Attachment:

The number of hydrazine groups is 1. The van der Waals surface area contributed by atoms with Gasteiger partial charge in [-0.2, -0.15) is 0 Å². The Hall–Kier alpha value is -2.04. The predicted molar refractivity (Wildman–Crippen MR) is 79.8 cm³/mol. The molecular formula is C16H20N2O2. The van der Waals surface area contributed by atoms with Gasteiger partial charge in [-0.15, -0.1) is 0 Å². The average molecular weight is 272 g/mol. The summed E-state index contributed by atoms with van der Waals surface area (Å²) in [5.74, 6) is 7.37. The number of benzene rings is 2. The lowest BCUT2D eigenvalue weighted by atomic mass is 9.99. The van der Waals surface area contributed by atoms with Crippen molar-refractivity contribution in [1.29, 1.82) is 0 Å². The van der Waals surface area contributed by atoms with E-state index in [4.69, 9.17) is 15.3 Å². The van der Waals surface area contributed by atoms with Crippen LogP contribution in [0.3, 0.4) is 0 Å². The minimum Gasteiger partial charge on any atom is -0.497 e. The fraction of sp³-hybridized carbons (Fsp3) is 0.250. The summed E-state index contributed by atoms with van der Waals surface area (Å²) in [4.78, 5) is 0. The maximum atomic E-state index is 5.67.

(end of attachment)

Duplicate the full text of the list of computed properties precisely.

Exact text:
The number of hydrazine groups is 1. The van der Waals surface area contributed by atoms with Gasteiger partial charge in [-0.2, -0.15) is 0 Å². The Hall–Kier alpha value is -2.04. The predicted molar refractivity (Wildman–Crippen MR) is 79.8 cm³/mol. The molecular formula is C16H20N2O2. The van der Waals surface area contributed by atoms with Gasteiger partial charge in [-0.15, -0.1) is 0 Å². The average molecular weight is 272 g/mol. The summed E-state index contributed by atoms with van der Waals surface area (Å²) in [5.74, 6) is 7.37. The number of benzene rings is 2. The lowest BCUT2D eigenvalue weighted by atomic mass is 9.99. The van der Waals surface area contributed by atoms with Crippen molar-refractivity contribution in [1.29, 1.82) is 0 Å². The van der Waals surface area contributed by atoms with E-state index in [4.69, 9.17) is 15.3 Å². The van der Waals surface area contributed by atoms with Crippen LogP contribution in [0.3, 0.4) is 0 Å². The minimum Gasteiger partial charge on any atom is -0.497 e. The fraction of sp³-hybridized carbons (Fsp3) is 0.250. The summed E-state index contributed by atoms with van der Waals surface area (Å²) in [4.78, 5) is 0. The maximum atomic E-state index is 5.67.